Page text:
The first place I stayed with dogs was in Taguatinga, and they had two: Lugubrious Dog and Terribly! Over! Excitable! Dog! Lugubrious Dog was a large and elderly Brazilian Mastiff, and she served the role of guard dog. Though old, creaky, and suffering from some hideous ailment that, amongst other things, caused her to lactate despite never having whelped, she was still a dog with whom one would not mess. Terribly! Over! Excitable! Dog! was not a good guard dog. He wasn’t friendly in a tail-wagging, affection-begging sense, but he was so terribly, terribly excited by such things as cars, leaves, his own tail, a full food dish, an empty food dish, a food dish that had been moved from one corner of the kennel to another, and so forth, that actual interaction with a human being drove him into ecstatic paroxysms of yippy glee such that he would almost fall on his side with delight. But Lugubrious Dog had to be dealt with because, though slow-moving, she still could probably take down a small horse. A couple of meat patties were sufficient to earn her initial trust and, over the months I stayed there, she came to rather like me—largely, I suspect, because I took the effort to interact with her, rather than treating her as a noisy inconvenience. If I was sat working in the yard she would drag herself over and slump against me, oozing her elderly, diseased milk over my legs in a manner which I had to take as affectionate. Her owner, who has previously been mentioned on this blog for her rather extreme mood swings and temper, occasionally took this as a personal affront.
I’m now staying for some days in the house of an American friend in Niterói, a suburb of Rio de Janeiro, and though it may be somewhat more peaceable than other parts of this violent, beautiful, paradisical hell-hole, it still is wise to have some kind of deterrent. The neighbours have an electric fence. Andrew has a dog.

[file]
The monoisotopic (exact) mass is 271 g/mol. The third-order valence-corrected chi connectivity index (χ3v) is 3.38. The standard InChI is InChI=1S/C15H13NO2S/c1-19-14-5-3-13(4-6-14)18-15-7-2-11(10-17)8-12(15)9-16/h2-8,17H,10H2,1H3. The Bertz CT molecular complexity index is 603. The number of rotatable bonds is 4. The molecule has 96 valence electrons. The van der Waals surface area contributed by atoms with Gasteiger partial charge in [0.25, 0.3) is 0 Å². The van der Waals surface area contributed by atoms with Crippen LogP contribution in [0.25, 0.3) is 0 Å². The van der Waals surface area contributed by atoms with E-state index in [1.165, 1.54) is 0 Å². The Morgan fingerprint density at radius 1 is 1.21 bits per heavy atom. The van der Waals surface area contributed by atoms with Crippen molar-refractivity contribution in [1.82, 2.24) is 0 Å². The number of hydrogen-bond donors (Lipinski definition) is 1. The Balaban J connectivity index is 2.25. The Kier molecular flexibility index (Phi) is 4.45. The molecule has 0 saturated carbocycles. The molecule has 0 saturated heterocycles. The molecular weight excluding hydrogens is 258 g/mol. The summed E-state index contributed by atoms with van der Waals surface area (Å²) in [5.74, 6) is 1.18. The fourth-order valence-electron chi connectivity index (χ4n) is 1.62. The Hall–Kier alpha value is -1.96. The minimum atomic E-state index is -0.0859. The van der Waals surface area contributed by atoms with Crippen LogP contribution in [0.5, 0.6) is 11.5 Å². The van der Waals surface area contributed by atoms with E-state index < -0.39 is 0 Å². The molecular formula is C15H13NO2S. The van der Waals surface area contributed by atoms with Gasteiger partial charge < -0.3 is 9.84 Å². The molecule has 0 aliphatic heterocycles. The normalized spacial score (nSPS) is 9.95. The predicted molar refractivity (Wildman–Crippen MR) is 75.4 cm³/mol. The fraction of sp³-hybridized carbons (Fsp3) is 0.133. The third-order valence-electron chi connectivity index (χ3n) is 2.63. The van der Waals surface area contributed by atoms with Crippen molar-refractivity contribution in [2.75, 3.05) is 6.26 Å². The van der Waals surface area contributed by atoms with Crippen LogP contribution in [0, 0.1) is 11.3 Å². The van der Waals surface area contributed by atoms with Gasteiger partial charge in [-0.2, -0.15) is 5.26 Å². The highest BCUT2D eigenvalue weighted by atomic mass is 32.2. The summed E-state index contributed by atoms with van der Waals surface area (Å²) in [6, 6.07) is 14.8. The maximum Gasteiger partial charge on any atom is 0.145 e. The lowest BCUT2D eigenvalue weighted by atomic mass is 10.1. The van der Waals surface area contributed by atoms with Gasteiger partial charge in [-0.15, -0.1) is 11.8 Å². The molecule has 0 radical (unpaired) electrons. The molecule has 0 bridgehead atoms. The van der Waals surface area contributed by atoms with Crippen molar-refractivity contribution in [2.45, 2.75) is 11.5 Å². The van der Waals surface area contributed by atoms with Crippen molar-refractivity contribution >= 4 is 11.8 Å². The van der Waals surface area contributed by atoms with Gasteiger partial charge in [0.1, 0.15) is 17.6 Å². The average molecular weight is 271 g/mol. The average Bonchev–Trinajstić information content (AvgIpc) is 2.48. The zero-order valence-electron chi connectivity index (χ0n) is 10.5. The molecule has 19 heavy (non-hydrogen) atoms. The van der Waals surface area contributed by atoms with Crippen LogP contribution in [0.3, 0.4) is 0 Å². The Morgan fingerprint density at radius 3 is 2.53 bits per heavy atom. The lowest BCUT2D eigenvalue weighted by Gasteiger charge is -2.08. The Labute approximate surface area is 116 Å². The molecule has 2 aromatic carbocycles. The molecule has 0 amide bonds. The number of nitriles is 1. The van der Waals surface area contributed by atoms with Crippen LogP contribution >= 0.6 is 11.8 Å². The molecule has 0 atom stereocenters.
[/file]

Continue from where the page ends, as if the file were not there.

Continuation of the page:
Andrew’s dog is far better cared for than Lugubrious Dog and her ebullient companion, but nevertheless serves as a guard dog, and is duly protective. Technically called Tufa, he will be remembered by history as The Teeth, Meu Deus, The Teeth, and he is fairly clear about which bits of the world are his, and who is permitted in them. He is a large white dog, built like a German Shepherd, and boasts an impressive set of gnashers. He has not, I think it is fair to say, taken to me as Lugubrious Dog did.
Thus far a careful game of musical chairs has been played, with The Teeth being moved from front yard to back, or to the washing room, and variously chained or barred from accessing me; however he still exhibits strong displeasure upon seeing me, and seems to be capable of the spectacular feat of simultaneously growling menacingly and barking furiously. This morning, after having spent two days carefully working my way round him, I decided the time had come to try and change the situation a little. Dogs are, after all, pack animals, and a key part of relating with them is showing them who is boss. I therefore screwed up my courage, stood the other side of a barred gate to him and, basically, shouted him down. When I was a kid I was terrified of dogs and, though I now rather like them when they are not being needy bundles of saliva and fur, an angry dog still can cause a latent jitter to arise within me. But I did the deed, albeit protected by six foot of cast iron, and yelled “Para!” at him until, probably to both our surprise, he quietened down.
He’s not yet my friend. I am still, clearly, an interloper and a threat to the family silver. But I think I have the wind in my favour now. Tomorrow we shall buy some carrots—The Teeth likes carrots, presumably he knows the vitamin A will help keep those incisors sharp and pointy—and I shall take another step towards rapproachement. I leave for Picinguaba on the 27th. I am determined to pat him on the head before I go.